FEATURED LESSON PLAN
A Balancing Act
- Briefly examine the domestic response to the bombing of Pearl Harbor on Dec. 7, 1941
- Learn about some of the governmentıs organizational and policy responses to terrorism and fears of terrorism in the United States since Sept. 11, 2001
- Develop a plan based on their own ideas about how the United States, in the context of our Constitution, might best respond to terrorism and fears of terrorism
- Internet access
- Student worksheet
- 5-10 minutes for group discussion of the general question: "How should the United States respond to attacks within its own borders?"
- 45 minutes for group research on the history and results of the relocation and internment of Americans of Japanese background after the Japanese bombing of Pearl Harbor on Dec. 7, 1941, and to report group findings to the class
- 20-30 minutes for work and reporting on Student Worksheet "Some Terms to Know"
- 20 minutes to prepare in groups about how to respond to scenarios of hypothetical threats to the United States
- 30 minutes for whole-class discussion of the responses to scenarios of hypothetical attacks on the United States
Step 1: Opening the Lesson
- Reviewing a shocking event in U.S .history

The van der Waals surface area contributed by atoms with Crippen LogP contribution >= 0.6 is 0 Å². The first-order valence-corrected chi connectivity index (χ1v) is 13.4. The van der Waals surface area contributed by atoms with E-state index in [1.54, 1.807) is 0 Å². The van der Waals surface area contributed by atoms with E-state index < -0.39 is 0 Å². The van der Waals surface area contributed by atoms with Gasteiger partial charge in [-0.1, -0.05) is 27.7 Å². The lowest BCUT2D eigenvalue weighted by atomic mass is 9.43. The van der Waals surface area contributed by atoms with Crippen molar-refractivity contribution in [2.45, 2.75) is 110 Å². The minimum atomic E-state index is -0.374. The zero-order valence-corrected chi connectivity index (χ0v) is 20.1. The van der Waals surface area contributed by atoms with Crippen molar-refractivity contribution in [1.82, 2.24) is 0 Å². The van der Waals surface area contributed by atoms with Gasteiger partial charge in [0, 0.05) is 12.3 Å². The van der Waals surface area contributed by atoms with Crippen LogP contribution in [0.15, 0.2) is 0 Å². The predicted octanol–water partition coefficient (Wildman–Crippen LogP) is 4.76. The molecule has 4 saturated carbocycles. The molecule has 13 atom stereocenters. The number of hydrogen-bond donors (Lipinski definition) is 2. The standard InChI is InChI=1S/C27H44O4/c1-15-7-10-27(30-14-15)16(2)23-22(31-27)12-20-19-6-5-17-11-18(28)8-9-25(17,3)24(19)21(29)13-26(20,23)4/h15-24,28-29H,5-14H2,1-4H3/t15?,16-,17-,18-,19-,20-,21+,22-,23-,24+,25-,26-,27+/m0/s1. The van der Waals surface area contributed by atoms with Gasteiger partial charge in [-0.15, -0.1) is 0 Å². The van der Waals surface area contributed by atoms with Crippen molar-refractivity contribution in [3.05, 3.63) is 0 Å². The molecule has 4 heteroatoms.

- Before breaking students into small groups, ask the whole class to write for one to two minutes on the following question: "What do you know about the "relocation" or "internment" of Americans of Japanese descent? What is the difference in connotation between calling the removal of Americans of Japanese descent from their homes "relocation" or calling it "internment"?
- Divide students into five groups. Each group will read about one aspect of the response to the Japanese attack on American ships at Pearl Harbor, Hawaii before reporting back to class.
- Group One will read the background of the situation that led to the Japanese Relocation and Internment, focusing on:
- the precipitating cause for relocation and internment
- the number of people involved
- what exactly happened to the individuals relocated and interned http://www.archives.gov/education/lessons/japanese-relocation/
- Group Two will examine President Franklin Rooseveltıs Dec. 8, 1941 "A Day that will Live in Infamy" speech. Instruct students in Group Two to scroll to the bottom of http://www.archives.gov/exhibits/american_originals/fdr.html where they can both read the speech and hear a short excerpt. Students in this group should focus on:
- the effect of the words Roosevelt chose to characterize the Japanese (e.g. false, deceive, onslaught, premeditated, dastardly)